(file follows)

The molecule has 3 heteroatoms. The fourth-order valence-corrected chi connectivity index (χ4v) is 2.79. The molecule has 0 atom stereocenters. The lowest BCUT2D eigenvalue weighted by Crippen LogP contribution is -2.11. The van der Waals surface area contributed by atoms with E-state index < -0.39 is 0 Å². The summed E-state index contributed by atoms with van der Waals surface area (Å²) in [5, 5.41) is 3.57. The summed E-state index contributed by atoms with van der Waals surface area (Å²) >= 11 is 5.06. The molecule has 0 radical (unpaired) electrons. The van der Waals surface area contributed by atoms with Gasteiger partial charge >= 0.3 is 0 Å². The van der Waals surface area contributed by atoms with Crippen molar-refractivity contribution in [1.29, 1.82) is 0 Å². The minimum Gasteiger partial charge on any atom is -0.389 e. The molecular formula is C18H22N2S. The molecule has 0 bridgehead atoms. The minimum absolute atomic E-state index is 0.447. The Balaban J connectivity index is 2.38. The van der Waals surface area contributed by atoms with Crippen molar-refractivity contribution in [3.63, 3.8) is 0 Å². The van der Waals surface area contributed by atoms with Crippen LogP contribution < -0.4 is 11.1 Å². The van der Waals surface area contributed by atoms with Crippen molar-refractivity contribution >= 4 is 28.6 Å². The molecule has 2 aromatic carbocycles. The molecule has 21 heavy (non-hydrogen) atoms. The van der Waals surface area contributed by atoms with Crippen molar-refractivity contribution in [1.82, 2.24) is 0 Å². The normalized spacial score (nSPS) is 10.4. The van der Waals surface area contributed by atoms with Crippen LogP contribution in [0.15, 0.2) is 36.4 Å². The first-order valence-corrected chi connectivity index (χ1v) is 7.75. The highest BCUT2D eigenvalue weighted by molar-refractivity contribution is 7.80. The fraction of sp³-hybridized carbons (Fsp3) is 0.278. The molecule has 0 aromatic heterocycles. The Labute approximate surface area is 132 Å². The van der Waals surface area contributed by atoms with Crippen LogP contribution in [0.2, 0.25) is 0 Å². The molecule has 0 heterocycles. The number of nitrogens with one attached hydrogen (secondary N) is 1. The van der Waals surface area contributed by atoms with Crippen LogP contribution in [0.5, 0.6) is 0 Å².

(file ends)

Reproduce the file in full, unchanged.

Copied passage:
The molecule has 3 heteroatoms. The fourth-order valence-corrected chi connectivity index (χ4v) is 2.79. The molecule has 0 atom stereocenters. The lowest BCUT2D eigenvalue weighted by Crippen LogP contribution is -2.11. The van der Waals surface area contributed by atoms with E-state index < -0.39 is 0 Å². The summed E-state index contributed by atoms with van der Waals surface area (Å²) in [5, 5.41) is 3.57. The summed E-state index contributed by atoms with van der Waals surface area (Å²) >= 11 is 5.06. The molecule has 0 radical (unpaired) electrons. The van der Waals surface area contributed by atoms with Gasteiger partial charge >= 0.3 is 0 Å². The van der Waals surface area contributed by atoms with Crippen molar-refractivity contribution in [1.29, 1.82) is 0 Å². The minimum Gasteiger partial charge on any atom is -0.389 e. The molecular formula is C18H22N2S. The molecule has 0 bridgehead atoms. The minimum absolute atomic E-state index is 0.447. The Balaban J connectivity index is 2.38. The van der Waals surface area contributed by atoms with Crippen molar-refractivity contribution in [3.63, 3.8) is 0 Å². The van der Waals surface area contributed by atoms with Crippen LogP contribution < -0.4 is 11.1 Å². The van der Waals surface area contributed by atoms with Crippen molar-refractivity contribution >= 4 is 28.6 Å². The molecule has 2 aromatic carbocycles. The molecule has 21 heavy (non-hydrogen) atoms. The van der Waals surface area contributed by atoms with Crippen molar-refractivity contribution in [1.82, 2.24) is 0 Å². The normalized spacial score (nSPS) is 10.4. The van der Waals surface area contributed by atoms with Crippen LogP contribution in [0.15, 0.2) is 36.4 Å². The first-order valence-corrected chi connectivity index (χ1v) is 7.75. The highest BCUT2D eigenvalue weighted by molar-refractivity contribution is 7.80. The fraction of sp³-hybridized carbons (Fsp3) is 0.278. The molecule has 0 aromatic heterocycles. The Labute approximate surface area is 132 Å². The van der Waals surface area contributed by atoms with Crippen LogP contribution in [0.2, 0.25) is 0 Å². The molecule has 0 heterocycles. The number of nitrogens with one attached hydrogen (secondary N) is 1. The van der Waals surface area contributed by atoms with Crippen LogP contribution in [0.5, 0.6) is 0 Å².